To the army he was George A. Kent. Private George A. Kent of the 2nd Battalion of the Hampshire Regiment. To be blunt, to the army he was cannon fodder.
But to Emily Bacon Kent, he was her first-born, her beloved son Andrew. The ‘George’ had been to please her father, but he had never been called anything but Andrew by his family and friends. She looked at this latest effort to get young men to sign up, by recruiting their mothers and grandmothers to shame them into it, and she felt physically sick.
She would have done no such thing, but of course she hadn’t needed to – Andrew was recorded by the Andover Advertiser as having joined the war effort by mid-October with another 60 from the village.
The 2nd Battalion The Hampshire Regiment had only eight months in India when war broke out. On August 31st it was directed to leave Mhow at once for Bombay to take over from the Sherwood Foresters. The Battalion stayed at Colaba (where they removed ammunition from a ship on fire in the dockyard) until the middle of November, when the 1/7th Hampshire relieved them. In all 21 officers, 43 sergeants, 15 drummers, and 816 rank and file boarded the Gloucester Castle on November 16th and headed for England.
Emily was desperately worried about what would happen to her son, and whether he would survive the war. The village had just had news of the first casualty, Frederick Day, and no doubt others would soon follow. Winter was fast approaching, and she was worried about his keeping warm. She didn’t know where he was – his whereabouts were apparently a matter of national security.
She tried to concentrate on the difficulties of those at the front, and not dwell on her own pain. She tried to concentrate on her husband and other two children, and remain cheerful. But it was not easy – for one thing, those at the front had bursts of danger and fear in the middle of battle interspersed with quite long periods of waiting in relative safety for the next thing to happen. But for the families sitting at home, there was no such respite, the fear was constant. It was corrosive, and, if she let it, it would paralyse her completely so that she could not undertake even the simplest domestic task.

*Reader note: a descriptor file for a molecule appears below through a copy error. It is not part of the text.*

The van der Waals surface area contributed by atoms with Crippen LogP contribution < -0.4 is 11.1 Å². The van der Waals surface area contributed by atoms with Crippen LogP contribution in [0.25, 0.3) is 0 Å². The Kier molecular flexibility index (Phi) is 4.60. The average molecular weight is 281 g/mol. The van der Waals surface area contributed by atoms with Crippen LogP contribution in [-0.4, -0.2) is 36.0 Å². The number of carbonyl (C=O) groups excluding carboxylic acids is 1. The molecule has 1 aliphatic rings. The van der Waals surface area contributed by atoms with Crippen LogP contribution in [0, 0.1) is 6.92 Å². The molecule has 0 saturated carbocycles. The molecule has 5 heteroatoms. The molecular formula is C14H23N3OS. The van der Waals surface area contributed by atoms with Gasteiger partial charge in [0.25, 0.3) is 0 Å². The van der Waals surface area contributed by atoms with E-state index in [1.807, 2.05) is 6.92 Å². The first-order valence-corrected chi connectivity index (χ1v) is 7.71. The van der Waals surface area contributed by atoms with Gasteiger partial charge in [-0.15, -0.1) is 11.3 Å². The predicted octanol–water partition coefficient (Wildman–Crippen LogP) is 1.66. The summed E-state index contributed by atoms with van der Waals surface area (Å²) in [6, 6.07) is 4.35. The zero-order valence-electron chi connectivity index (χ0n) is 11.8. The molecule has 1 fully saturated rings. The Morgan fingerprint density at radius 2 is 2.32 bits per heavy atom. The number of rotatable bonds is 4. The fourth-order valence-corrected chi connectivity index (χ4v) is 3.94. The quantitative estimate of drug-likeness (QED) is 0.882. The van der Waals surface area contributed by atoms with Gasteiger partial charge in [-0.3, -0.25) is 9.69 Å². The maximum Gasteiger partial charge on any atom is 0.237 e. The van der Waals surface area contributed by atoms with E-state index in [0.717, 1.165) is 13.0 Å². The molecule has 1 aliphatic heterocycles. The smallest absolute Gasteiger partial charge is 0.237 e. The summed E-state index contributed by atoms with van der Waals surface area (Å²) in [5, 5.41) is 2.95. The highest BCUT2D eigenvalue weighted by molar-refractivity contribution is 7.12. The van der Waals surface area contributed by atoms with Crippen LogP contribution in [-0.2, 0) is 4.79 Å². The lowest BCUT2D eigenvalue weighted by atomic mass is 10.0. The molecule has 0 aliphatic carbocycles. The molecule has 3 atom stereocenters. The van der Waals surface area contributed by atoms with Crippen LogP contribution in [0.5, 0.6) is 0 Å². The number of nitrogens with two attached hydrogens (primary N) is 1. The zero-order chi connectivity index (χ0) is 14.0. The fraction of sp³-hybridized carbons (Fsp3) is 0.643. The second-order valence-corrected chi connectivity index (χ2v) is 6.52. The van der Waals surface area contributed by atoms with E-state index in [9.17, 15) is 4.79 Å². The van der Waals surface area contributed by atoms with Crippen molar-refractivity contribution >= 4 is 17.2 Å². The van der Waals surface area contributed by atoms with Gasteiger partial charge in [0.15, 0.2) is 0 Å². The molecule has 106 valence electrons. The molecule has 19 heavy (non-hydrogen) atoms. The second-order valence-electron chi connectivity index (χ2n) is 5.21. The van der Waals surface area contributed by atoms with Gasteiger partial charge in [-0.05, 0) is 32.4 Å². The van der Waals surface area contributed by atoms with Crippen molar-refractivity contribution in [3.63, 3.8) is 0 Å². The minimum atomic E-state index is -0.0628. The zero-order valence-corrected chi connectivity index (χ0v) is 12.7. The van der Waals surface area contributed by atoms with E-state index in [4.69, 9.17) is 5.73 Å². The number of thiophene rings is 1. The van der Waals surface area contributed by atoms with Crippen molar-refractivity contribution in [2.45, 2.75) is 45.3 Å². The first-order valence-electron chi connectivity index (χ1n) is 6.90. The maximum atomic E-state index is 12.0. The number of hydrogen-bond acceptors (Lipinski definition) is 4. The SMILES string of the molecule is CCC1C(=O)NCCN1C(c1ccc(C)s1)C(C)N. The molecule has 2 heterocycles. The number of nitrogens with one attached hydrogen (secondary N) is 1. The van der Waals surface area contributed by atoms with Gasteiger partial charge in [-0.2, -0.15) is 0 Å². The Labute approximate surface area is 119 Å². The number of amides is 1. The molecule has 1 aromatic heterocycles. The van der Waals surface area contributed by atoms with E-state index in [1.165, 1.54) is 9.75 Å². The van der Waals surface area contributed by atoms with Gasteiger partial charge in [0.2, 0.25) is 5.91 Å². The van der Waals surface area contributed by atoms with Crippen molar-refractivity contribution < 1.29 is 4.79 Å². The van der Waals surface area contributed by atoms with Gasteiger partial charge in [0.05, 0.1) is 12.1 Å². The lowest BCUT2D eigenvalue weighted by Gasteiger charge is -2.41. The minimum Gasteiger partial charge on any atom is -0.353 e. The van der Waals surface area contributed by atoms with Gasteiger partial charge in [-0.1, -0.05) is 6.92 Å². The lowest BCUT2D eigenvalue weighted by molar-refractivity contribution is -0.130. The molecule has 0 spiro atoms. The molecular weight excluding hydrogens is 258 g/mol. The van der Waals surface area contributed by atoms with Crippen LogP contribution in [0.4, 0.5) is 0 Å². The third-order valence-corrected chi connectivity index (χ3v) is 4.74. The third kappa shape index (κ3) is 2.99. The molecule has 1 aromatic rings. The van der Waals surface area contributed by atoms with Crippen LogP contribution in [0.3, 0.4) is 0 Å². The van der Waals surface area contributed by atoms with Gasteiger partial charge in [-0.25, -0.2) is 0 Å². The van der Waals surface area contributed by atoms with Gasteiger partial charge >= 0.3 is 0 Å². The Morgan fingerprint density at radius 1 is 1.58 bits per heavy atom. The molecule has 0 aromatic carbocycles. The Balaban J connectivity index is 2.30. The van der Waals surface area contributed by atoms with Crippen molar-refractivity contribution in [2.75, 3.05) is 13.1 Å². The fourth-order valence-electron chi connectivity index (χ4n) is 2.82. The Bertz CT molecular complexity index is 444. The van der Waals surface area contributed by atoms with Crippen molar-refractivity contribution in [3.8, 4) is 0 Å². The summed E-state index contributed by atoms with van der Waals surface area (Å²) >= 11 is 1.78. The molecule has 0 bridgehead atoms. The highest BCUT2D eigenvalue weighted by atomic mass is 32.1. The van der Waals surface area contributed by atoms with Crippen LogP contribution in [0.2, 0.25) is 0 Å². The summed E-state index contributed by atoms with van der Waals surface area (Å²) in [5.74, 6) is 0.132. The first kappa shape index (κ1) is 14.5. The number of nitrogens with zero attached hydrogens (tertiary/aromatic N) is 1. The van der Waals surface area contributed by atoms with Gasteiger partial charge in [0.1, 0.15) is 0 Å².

More than ever, she was grateful for The Hurdler’s Arms, the Binley pub which she ran. Grateful because she was never alone so long as it was open, and grateful that it forced on her a routine which absorbed much of her time. She would just have to keep her head on, and concentrate on doing that to the best of her ability so that she simply didn’t have time to think about anything else.
The reality for many young men who might have been reluctant to sign up,was the quite vicious campaign conducted by the media and politicians of the day, which was merciless in it’s ferocity. The White Feather initiative was one such. In the end, the Army was forced to issue a badge to be worn by those who’d served and been discharged for whatever reason, without visible injuries to demonstrate that they were not cowards.
This was poisonous nationalism and self interest in the guise of patriotism. No wonder patriotism became a bye word for militarism. In the end, the volunteers began to run out and the government was reduced to introducing national conscription in 1916, which shows the scale of the losses before that date.
The perception that the only winners of both world wars were the arms manufactures seems quite true to me.
Thank-you Ernie. This is partly based on conversations with a friend whose son served in Helmand Province in Afghanistan. She told me about the problem that she worried 24 hours a day, whereas he was only in acute danger for a short period of the 24 and had the opportunity to recoup. (Although as there were attacks on barracks, they were of course not completely safe there either).